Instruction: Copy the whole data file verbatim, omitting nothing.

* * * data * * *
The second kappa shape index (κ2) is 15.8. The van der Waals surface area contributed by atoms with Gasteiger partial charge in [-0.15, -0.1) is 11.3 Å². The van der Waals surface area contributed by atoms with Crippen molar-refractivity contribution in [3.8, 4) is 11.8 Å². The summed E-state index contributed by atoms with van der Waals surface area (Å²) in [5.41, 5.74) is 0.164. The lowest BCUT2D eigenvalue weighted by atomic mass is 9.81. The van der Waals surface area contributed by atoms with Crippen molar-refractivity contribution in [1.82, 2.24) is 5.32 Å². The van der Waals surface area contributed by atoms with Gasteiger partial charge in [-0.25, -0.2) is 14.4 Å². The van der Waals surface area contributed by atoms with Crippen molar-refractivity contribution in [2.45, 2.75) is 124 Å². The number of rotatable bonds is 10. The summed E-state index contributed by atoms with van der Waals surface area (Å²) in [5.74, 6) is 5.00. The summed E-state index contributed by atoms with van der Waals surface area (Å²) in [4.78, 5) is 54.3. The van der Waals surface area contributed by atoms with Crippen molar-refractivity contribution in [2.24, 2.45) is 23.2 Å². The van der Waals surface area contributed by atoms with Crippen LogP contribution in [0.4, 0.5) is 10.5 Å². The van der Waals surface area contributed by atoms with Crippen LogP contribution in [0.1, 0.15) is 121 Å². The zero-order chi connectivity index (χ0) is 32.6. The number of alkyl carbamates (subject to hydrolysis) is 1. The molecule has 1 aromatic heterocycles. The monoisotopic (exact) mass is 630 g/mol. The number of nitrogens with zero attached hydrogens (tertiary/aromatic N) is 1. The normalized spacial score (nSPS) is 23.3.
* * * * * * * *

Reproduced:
The second kappa shape index (κ2) is 15.8. The van der Waals surface area contributed by atoms with Gasteiger partial charge in [-0.15, -0.1) is 11.3 Å². The van der Waals surface area contributed by atoms with Crippen molar-refractivity contribution in [3.8, 4) is 11.8 Å². The summed E-state index contributed by atoms with van der Waals surface area (Å²) in [5.41, 5.74) is 0.164. The lowest BCUT2D eigenvalue weighted by atomic mass is 9.81. The van der Waals surface area contributed by atoms with Crippen molar-refractivity contribution in [1.82, 2.24) is 5.32 Å². The van der Waals surface area contributed by atoms with Gasteiger partial charge in [-0.25, -0.2) is 14.4 Å². The van der Waals surface area contributed by atoms with Crippen molar-refractivity contribution in [2.45, 2.75) is 124 Å². The number of rotatable bonds is 10. The summed E-state index contributed by atoms with van der Waals surface area (Å²) in [5.74, 6) is 5.00. The summed E-state index contributed by atoms with van der Waals surface area (Å²) in [4.78, 5) is 54.3. The van der Waals surface area contributed by atoms with Crippen molar-refractivity contribution in [2.24, 2.45) is 23.2 Å². The van der Waals surface area contributed by atoms with Crippen LogP contribution in [0.4, 0.5) is 10.5 Å². The van der Waals surface area contributed by atoms with Crippen LogP contribution in [0.1, 0.15) is 121 Å². The zero-order chi connectivity index (χ0) is 32.6. The number of alkyl carbamates (subject to hydrolysis) is 1. The molecule has 1 aromatic heterocycles. The monoisotopic (exact) mass is 630 g/mol. The number of nitrogens with zero attached hydrogens (tertiary/aromatic N) is 1. The normalized spacial score (nSPS) is 23.3.